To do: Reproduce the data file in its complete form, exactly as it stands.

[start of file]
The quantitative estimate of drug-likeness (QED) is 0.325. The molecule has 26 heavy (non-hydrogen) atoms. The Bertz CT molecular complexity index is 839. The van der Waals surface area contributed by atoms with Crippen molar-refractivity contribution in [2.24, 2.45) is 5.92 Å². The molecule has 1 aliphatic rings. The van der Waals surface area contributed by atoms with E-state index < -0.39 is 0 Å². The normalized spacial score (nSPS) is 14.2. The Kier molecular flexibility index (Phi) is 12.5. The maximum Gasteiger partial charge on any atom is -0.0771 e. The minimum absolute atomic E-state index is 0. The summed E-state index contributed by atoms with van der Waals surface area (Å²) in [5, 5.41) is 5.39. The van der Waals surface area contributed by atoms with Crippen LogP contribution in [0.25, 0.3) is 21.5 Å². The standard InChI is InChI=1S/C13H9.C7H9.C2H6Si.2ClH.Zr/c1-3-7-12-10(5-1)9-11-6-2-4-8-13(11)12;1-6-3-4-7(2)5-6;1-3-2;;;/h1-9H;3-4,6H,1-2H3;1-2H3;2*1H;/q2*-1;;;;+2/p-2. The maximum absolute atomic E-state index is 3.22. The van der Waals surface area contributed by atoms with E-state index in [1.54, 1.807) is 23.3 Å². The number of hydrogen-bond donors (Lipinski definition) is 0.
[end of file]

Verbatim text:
The quantitative estimate of drug-likeness (QED) is 0.325. The molecule has 26 heavy (non-hydrogen) atoms. The Bertz CT molecular complexity index is 839. The van der Waals surface area contributed by atoms with Crippen molar-refractivity contribution in [2.24, 2.45) is 5.92 Å². The molecule has 1 aliphatic rings. The van der Waals surface area contributed by atoms with E-state index < -0.39 is 0 Å². The normalized spacial score (nSPS) is 14.2. The Kier molecular flexibility index (Phi) is 12.5. The maximum Gasteiger partial charge on any atom is -0.0771 e. The minimum absolute atomic E-state index is 0. The summed E-state index contributed by atoms with van der Waals surface area (Å²) in [5, 5.41) is 5.39. The van der Waals surface area contributed by atoms with Crippen LogP contribution in [0.25, 0.3) is 21.5 Å². The standard InChI is InChI=1S/C13H9.C7H9.C2H6Si.2ClH.Zr/c1-3-7-12-10(5-1)9-11-6-2-4-8-13(11)12;1-6-3-4-7(2)5-6;1-3-2;;;/h1-9H;3-4,6H,1-2H3;1-2H3;2*1H;/q2*-1;;;;+2/p-2. The maximum absolute atomic E-state index is 3.22. The van der Waals surface area contributed by atoms with E-state index in [1.54, 1.807) is 23.3 Å². The number of hydrogen-bond donors (Lipinski definition) is 0.